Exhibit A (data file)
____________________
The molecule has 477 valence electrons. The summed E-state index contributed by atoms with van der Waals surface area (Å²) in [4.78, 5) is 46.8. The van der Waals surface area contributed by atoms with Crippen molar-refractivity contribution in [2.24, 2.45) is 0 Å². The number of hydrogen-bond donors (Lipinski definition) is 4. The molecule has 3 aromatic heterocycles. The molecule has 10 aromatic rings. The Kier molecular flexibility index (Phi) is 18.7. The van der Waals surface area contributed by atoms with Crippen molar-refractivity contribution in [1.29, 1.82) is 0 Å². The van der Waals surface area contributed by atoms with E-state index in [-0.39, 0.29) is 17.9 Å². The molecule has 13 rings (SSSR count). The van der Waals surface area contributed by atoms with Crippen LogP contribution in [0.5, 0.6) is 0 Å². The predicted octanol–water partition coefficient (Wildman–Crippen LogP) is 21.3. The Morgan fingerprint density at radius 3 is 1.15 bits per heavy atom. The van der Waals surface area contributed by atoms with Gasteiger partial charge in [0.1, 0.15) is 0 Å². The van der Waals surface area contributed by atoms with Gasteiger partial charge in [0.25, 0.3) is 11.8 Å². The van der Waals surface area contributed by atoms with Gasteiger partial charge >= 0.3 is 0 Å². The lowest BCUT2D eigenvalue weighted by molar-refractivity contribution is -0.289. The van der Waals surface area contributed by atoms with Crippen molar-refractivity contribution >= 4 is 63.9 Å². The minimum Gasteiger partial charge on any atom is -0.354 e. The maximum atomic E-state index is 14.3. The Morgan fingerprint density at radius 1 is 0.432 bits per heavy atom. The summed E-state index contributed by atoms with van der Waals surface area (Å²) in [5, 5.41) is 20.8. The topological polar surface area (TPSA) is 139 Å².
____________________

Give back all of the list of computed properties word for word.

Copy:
The molecule has 477 valence electrons. The summed E-state index contributed by atoms with van der Waals surface area (Å²) in [4.78, 5) is 46.8. The van der Waals surface area contributed by atoms with Crippen molar-refractivity contribution in [2.24, 2.45) is 0 Å². The number of hydrogen-bond donors (Lipinski definition) is 4. The molecule has 3 aromatic heterocycles. The molecule has 10 aromatic rings. The Kier molecular flexibility index (Phi) is 18.7. The van der Waals surface area contributed by atoms with Crippen molar-refractivity contribution in [1.29, 1.82) is 0 Å². The van der Waals surface area contributed by atoms with E-state index in [-0.39, 0.29) is 17.9 Å². The molecule has 13 rings (SSSR count). The van der Waals surface area contributed by atoms with Crippen LogP contribution in [0.5, 0.6) is 0 Å². The predicted octanol–water partition coefficient (Wildman–Crippen LogP) is 21.3. The Morgan fingerprint density at radius 3 is 1.15 bits per heavy atom. The van der Waals surface area contributed by atoms with Gasteiger partial charge in [0.1, 0.15) is 0 Å². The van der Waals surface area contributed by atoms with Gasteiger partial charge in [0.25, 0.3) is 11.8 Å². The van der Waals surface area contributed by atoms with Gasteiger partial charge >= 0.3 is 0 Å². The lowest BCUT2D eigenvalue weighted by molar-refractivity contribution is -0.289. The van der Waals surface area contributed by atoms with Crippen molar-refractivity contribution >= 4 is 63.9 Å². The minimum Gasteiger partial charge on any atom is -0.354 e. The maximum atomic E-state index is 14.3. The Morgan fingerprint density at radius 1 is 0.432 bits per heavy atom. The summed E-state index contributed by atoms with van der Waals surface area (Å²) in [5, 5.41) is 20.8. The topological polar surface area (TPSA) is 139 Å².